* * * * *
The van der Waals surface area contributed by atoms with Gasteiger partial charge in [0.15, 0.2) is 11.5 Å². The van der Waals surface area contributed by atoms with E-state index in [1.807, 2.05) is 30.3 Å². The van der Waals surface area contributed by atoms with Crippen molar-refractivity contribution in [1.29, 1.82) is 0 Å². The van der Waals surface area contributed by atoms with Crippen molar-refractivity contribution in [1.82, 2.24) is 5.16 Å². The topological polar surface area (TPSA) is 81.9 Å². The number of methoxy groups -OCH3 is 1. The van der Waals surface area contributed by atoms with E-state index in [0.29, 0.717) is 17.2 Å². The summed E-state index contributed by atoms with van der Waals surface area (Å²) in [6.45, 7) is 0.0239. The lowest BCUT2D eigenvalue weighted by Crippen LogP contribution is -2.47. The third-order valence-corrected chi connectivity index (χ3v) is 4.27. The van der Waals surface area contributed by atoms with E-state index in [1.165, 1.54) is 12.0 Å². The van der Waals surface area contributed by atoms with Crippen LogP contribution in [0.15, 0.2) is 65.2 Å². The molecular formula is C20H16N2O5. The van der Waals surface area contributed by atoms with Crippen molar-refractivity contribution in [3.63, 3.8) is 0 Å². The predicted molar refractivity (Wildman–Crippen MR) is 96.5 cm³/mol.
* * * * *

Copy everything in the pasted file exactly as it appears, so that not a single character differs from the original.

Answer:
The van der Waals surface area contributed by atoms with Gasteiger partial charge in [0.15, 0.2) is 11.5 Å². The van der Waals surface area contributed by atoms with E-state index in [1.807, 2.05) is 30.3 Å². The van der Waals surface area contributed by atoms with Crippen molar-refractivity contribution in [1.29, 1.82) is 0 Å². The van der Waals surface area contributed by atoms with Crippen molar-refractivity contribution in [1.82, 2.24) is 5.16 Å². The topological polar surface area (TPSA) is 81.9 Å². The number of methoxy groups -OCH3 is 1. The van der Waals surface area contributed by atoms with E-state index in [0.29, 0.717) is 17.2 Å². The summed E-state index contributed by atoms with van der Waals surface area (Å²) in [6.45, 7) is 0.0239. The lowest BCUT2D eigenvalue weighted by Crippen LogP contribution is -2.47. The third-order valence-corrected chi connectivity index (χ3v) is 4.27. The van der Waals surface area contributed by atoms with E-state index in [1.165, 1.54) is 12.0 Å². The van der Waals surface area contributed by atoms with Crippen LogP contribution in [0.15, 0.2) is 65.2 Å². The molecular formula is C20H16N2O5. The van der Waals surface area contributed by atoms with Crippen molar-refractivity contribution in [3.63, 3.8) is 0 Å². The predicted molar refractivity (Wildman–Crippen MR) is 96.5 cm³/mol.